Start by picking up any large bits of debris, then, if you have carpet, don a pair of rubber gloves, wet them and wipe them over the stairs to quickly remove the majority of pet and human hair.
Then, using a crevice tool, work up the stairs doing just the edges and corners of each step. Then put your main attachment back on and run it over first the top of each step, then the riser. Work from top to bottom so that you aren't walking over where you have been. This also means that you vacuum up anything that drops from steps above on the way.
9. How to get bad smells out of a carpet (with a vacuum)
Carpets really are stink hoarders. They, like curtains and upholstery, soak up all sorts of household smells we'd rather live without, but you can work in a small step to your vacuuming routine to banish the not-so-fresh aroma yours gives off.
Simply sprinkle bicarbonate of soda generously over the carpet and leave for at least 15 minutes before vacuuming. Doing this has the added bonuses of releasing pet hair because it loosens the carpet's fibres AND it deodorises the vacuum cleaner from inside. Clever. And it's not something you need to do weekly – every couple of months is enough.
The best carpet cleaning products
If you feel your carpet needs something stronger than bicarb, look no further than our pick of the best carpet cleaning products.
Best carpet cleaning machines
Carpet in a real mess? It might be that you need a carpet cleaning machine to sort it. We've found the very best.
10. How to vacuum (finally)
Okay, you're finally ready to vacuum the floor, be it carpet or hard flooring. Here's how.
Remember you plugged it in by the door (seems like an age ago now). And you're poised at the far corner of the room, having already tackled the attachment work?
Now simply vacuum away from yourself in a straight line, then pull the vacuum back towards you at a slight angle so that the two imaginary lines you've drawn on the floor (on a carpet, this will show up) create a slightly overlapping, very sharp V. Repeat until it makes a W, and again to create a WWW. Doing this ensures you don't repeat areas, but also don't miss anyway. In a large room, work in sections, always working towards the door to the room (where the plug is).
Cleaning hardwood floors? Find out more in our guide.
11. Which vacuum to get the best results?
An upright or a canister vacuum cleaner? To a degree it's down to choice and what you're used to, but here's what to consider if you're not getting the results you want or are looking for a change.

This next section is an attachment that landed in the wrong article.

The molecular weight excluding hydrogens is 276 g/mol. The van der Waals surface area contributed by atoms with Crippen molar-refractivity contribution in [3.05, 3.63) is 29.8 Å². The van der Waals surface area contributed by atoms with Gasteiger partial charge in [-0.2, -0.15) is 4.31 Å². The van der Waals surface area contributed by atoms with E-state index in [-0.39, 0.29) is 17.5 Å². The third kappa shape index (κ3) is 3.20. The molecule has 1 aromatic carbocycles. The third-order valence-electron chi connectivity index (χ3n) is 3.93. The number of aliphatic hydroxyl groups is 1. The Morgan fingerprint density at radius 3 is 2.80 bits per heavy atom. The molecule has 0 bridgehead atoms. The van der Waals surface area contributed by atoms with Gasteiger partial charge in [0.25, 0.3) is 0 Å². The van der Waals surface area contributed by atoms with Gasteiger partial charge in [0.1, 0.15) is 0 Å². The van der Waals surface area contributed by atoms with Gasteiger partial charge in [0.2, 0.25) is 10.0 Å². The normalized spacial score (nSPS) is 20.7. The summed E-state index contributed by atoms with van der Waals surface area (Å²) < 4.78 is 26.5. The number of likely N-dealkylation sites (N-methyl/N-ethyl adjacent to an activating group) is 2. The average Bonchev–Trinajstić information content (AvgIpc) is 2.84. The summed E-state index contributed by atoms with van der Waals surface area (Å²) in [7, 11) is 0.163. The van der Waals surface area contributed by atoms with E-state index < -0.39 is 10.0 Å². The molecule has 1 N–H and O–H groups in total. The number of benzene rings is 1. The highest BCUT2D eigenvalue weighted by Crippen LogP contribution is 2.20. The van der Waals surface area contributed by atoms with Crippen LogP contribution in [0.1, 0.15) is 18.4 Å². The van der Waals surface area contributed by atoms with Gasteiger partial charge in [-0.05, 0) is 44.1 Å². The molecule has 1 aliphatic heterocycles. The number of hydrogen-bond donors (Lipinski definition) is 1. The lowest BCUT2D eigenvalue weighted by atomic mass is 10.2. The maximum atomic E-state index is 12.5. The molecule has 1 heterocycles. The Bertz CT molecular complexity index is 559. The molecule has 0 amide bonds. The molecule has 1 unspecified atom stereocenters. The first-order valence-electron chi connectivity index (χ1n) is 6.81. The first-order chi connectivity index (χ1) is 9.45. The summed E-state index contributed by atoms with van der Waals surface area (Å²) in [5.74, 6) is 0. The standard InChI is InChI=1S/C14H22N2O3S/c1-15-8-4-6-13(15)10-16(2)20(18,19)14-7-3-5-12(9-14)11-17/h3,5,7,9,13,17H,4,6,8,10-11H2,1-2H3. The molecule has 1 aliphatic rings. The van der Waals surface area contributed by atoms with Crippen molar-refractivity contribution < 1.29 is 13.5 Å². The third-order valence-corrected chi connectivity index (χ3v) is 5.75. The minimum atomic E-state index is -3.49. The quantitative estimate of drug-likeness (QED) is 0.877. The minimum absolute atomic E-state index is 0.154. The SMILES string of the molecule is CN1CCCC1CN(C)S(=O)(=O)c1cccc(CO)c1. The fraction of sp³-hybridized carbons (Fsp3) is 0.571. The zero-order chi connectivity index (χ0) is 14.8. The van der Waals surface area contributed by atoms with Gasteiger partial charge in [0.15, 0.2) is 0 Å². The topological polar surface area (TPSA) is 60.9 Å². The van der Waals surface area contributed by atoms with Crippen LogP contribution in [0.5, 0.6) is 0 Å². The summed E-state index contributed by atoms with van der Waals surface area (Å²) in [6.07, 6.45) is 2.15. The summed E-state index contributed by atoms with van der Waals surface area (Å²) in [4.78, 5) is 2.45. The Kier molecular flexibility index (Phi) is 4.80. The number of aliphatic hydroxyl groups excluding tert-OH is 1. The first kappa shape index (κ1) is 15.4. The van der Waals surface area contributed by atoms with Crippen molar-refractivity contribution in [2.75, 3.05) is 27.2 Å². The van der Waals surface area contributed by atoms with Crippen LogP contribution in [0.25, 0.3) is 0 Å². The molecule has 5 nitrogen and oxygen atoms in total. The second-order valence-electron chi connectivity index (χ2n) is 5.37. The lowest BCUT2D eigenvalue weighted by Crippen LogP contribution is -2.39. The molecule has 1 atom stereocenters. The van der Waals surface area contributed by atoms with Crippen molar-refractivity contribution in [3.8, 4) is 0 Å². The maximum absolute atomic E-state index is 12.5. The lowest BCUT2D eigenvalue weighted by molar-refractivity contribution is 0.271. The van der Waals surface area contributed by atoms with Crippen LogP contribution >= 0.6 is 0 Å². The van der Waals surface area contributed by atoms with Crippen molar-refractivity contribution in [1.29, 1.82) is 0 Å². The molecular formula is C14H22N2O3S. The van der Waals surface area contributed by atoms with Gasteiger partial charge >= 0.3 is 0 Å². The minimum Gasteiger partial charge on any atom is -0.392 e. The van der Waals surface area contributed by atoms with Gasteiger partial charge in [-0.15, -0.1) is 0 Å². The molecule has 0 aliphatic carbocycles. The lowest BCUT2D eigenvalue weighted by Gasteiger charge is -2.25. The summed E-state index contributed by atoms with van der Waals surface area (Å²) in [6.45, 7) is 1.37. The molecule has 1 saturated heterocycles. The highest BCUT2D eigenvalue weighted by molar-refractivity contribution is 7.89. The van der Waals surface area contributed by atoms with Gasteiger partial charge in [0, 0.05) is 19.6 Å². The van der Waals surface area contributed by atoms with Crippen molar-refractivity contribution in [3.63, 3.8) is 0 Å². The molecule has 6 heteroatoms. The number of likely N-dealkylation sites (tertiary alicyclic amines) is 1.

Upright vacuum cleaners tend to be cheaper than canister models.
Canister vacuum cleaners tend to be quieter to run than upright vacuum cleaners.
Upright vacuum cleaners tend to be heavier than canister vacuum cleaners, tricky if you have lots of stairs.
Canister vacuum cleaners tend to be more powerful than uprights, with better suction; however, the motorised brushes on uprights tend to be more efficient at cleaning thick carpets (although new canister models are now being sold with motorised brushes, too).
Canister vacuum cleaners are easier to use on stairs, on upholstery, blinds, under furniture... That said, with canister vacuums you are constantly bending forwards to push and pull the hose; with an upright you're more, well, upright, and even transitions between floor types can usually be controlled with a foot pedal; they have a wider cleaning path, too. And, you have to drag canister models, which often means they bash furniture, fall down stairs and topple over (if you're a careless vacuumer, anyway).
Ease of use and storage
Upright vacuum cleaners are ready to go, and simply stand in a cupboard; canisters require a little more assembly and the hose in particular can be a pain to keep neatly.
Whichever you choose, find our pick of the best of the best vacuum cleaners below:
- The best vacuum cleaners (ever)
- The best vacuum cleaner deals (the best bargains we could find)
- The best cordless vacuum cleaners
- The best robot vacuum cleaners (use smart home tech to do the housework)
- The best handheld vacuum cleaners (for those quick jobs)
- The best vacuums for pet hair
12. How often should you vacuum?
We know people who vacuum every night and some who do it once a month. While the latter might seem excessive – and who really has the time? – if you have kids or pets this might not seem like enough some days. Once a month is definitely not frequent enough to keep on top of dust mites and your respiratory system will thank you for doing it at least once a week.
These time saving tips might help:
- Get your hands on a handheld or cordless vac for nipping round every couple of days to get crumbs or obvious mess.
- If you have the budget, a robot vacuum that you set to work a couple of times a week while you are busy will keep on top of visible dirt. Then you can do a proper job of the skirting, furniture, rugs and corners once a week with attachments.
- Take shoes off by the door to avoid traipsing dirt into the house in the first place (we're talking to you, kids).
- Keep floors tidy so you don't have to do a pre-vacuum declutter every time.
- Brush your pet at least once a week to reduce moulting. Do this outside so you don't fill the house with fur. And keep a towel by the front door for a wipe down (for the dog, but you're welcome, too), after walkies. Find more ways to tidy up after your dog with our time-saving guide.
13. Things you should never vacuum
Most of us (we hope) will know never to try and vacuum up liquids (because, you know, electrocution), but there are several other things you shouldn't vacuum, for the sake of both your carpets and your vacuum cleaner:
- Damp dirt or soil: if you were repotting a plant and some soil spilled out, do not vacuum it up: it can clog up the motor, and your carpet will not thank you either, as you'll just be driving the soil deeper into it. Instead, wait for the soil/dirt to completely dry, then brush away as much as you can with a stiff brush, and then vacuum up what remains;
- Used coffee: for the love of all vacuum cleaners, don't do this. Coffee grains can do some serious damage to your vacuum's mechanism;
- Ash from your fireplace: this stuff is corrosive and will burn out your vacuum motor in no time;
- Wood chips/sawdust/bits of old paint: doing some DIY? Don't be tempted to vacuum up the by-products of your efforts. All of the above are almost guaranteed to damage your vacuum;
- Coins/other metal objects: we probably don't really need to explain this one, but a piece of metal jangling inside a plastic machine... will not do it any good.